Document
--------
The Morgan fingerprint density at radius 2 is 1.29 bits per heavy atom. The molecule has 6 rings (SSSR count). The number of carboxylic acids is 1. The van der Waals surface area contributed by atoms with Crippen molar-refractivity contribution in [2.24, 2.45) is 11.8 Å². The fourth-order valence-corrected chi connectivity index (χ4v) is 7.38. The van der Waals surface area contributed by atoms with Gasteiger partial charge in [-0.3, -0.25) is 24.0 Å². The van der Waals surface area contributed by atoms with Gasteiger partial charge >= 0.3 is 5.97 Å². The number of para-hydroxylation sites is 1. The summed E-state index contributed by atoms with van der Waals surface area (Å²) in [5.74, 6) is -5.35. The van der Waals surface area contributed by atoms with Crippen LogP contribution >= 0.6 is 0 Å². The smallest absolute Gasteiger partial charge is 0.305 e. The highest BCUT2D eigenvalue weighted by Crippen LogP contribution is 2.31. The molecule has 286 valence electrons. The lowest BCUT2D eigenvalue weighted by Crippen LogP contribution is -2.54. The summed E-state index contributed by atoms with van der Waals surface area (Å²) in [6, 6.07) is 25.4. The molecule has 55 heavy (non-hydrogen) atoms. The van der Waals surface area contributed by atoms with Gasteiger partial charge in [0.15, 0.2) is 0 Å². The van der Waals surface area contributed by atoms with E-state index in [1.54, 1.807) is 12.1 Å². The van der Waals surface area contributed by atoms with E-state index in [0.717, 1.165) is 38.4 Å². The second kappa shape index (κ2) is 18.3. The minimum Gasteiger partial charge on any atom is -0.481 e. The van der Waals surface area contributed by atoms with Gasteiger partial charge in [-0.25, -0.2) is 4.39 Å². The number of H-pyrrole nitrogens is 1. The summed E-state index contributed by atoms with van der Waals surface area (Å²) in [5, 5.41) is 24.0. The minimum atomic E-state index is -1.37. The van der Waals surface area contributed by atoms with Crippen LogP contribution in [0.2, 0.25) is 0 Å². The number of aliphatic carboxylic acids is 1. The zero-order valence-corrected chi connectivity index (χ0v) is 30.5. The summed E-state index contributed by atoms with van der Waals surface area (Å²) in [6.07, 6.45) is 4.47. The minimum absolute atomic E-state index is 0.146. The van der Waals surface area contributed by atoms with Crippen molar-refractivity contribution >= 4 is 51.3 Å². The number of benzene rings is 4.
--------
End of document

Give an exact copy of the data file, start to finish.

The Morgan fingerprint density at radius 2 is 1.29 bits per heavy atom. The molecule has 6 rings (SSSR count). The number of carboxylic acids is 1. The van der Waals surface area contributed by atoms with Crippen molar-refractivity contribution in [2.24, 2.45) is 11.8 Å². The fourth-order valence-corrected chi connectivity index (χ4v) is 7.38. The van der Waals surface area contributed by atoms with Gasteiger partial charge in [-0.3, -0.25) is 24.0 Å². The van der Waals surface area contributed by atoms with Gasteiger partial charge >= 0.3 is 5.97 Å². The number of para-hydroxylation sites is 1. The summed E-state index contributed by atoms with van der Waals surface area (Å²) in [5.74, 6) is -5.35. The van der Waals surface area contributed by atoms with Crippen LogP contribution >= 0.6 is 0 Å². The smallest absolute Gasteiger partial charge is 0.305 e. The highest BCUT2D eigenvalue weighted by Crippen LogP contribution is 2.31. The molecule has 286 valence electrons. The lowest BCUT2D eigenvalue weighted by Crippen LogP contribution is -2.54. The summed E-state index contributed by atoms with van der Waals surface area (Å²) in [6, 6.07) is 25.4. The molecule has 55 heavy (non-hydrogen) atoms. The van der Waals surface area contributed by atoms with Gasteiger partial charge in [0.15, 0.2) is 0 Å². The van der Waals surface area contributed by atoms with E-state index in [1.54, 1.807) is 12.1 Å². The van der Waals surface area contributed by atoms with E-state index in [0.717, 1.165) is 38.4 Å². The second kappa shape index (κ2) is 18.3. The minimum Gasteiger partial charge on any atom is -0.481 e. The van der Waals surface area contributed by atoms with Gasteiger partial charge in [-0.25, -0.2) is 4.39 Å². The number of H-pyrrole nitrogens is 1. The summed E-state index contributed by atoms with van der Waals surface area (Å²) in [5, 5.41) is 24.0. The minimum atomic E-state index is -1.37. The van der Waals surface area contributed by atoms with Crippen LogP contribution in [0.2, 0.25) is 0 Å². The number of aliphatic carboxylic acids is 1. The zero-order valence-corrected chi connectivity index (χ0v) is 30.5. The summed E-state index contributed by atoms with van der Waals surface area (Å²) in [6.07, 6.45) is 4.47. The minimum absolute atomic E-state index is 0.146. The van der Waals surface area contributed by atoms with Crippen molar-refractivity contribution >= 4 is 51.3 Å². The number of benzene rings is 4.